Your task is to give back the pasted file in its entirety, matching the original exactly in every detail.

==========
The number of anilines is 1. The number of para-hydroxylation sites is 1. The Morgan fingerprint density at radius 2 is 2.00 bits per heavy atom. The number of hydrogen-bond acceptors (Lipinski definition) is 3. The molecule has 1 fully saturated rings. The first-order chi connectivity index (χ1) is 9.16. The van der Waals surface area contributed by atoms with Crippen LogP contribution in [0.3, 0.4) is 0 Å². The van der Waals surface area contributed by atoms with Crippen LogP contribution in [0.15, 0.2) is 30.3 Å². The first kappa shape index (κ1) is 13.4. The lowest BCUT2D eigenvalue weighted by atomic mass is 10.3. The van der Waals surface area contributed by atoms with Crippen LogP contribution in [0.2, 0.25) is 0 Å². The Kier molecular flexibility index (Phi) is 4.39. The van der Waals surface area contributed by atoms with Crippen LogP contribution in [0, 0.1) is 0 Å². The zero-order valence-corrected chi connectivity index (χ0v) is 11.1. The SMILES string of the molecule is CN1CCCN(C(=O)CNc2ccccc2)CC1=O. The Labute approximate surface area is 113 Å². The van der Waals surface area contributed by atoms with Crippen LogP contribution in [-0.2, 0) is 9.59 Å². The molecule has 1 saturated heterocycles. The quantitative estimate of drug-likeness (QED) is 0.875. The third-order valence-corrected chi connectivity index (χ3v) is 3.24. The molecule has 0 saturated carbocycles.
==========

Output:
The number of anilines is 1. The number of para-hydroxylation sites is 1. The Morgan fingerprint density at radius 2 is 2.00 bits per heavy atom. The number of hydrogen-bond acceptors (Lipinski definition) is 3. The molecule has 1 fully saturated rings. The first-order chi connectivity index (χ1) is 9.16. The van der Waals surface area contributed by atoms with Crippen LogP contribution in [0.3, 0.4) is 0 Å². The van der Waals surface area contributed by atoms with Crippen LogP contribution in [0.15, 0.2) is 30.3 Å². The first kappa shape index (κ1) is 13.4. The lowest BCUT2D eigenvalue weighted by atomic mass is 10.3. The van der Waals surface area contributed by atoms with Crippen LogP contribution in [0.2, 0.25) is 0 Å². The Kier molecular flexibility index (Phi) is 4.39. The van der Waals surface area contributed by atoms with Crippen LogP contribution in [0, 0.1) is 0 Å². The zero-order valence-corrected chi connectivity index (χ0v) is 11.1. The SMILES string of the molecule is CN1CCCN(C(=O)CNc2ccccc2)CC1=O. The Labute approximate surface area is 113 Å². The van der Waals surface area contributed by atoms with Crippen LogP contribution in [-0.2, 0) is 9.59 Å². The molecule has 1 saturated heterocycles. The quantitative estimate of drug-likeness (QED) is 0.875. The third-order valence-corrected chi connectivity index (χ3v) is 3.24. The molecule has 0 saturated carbocycles.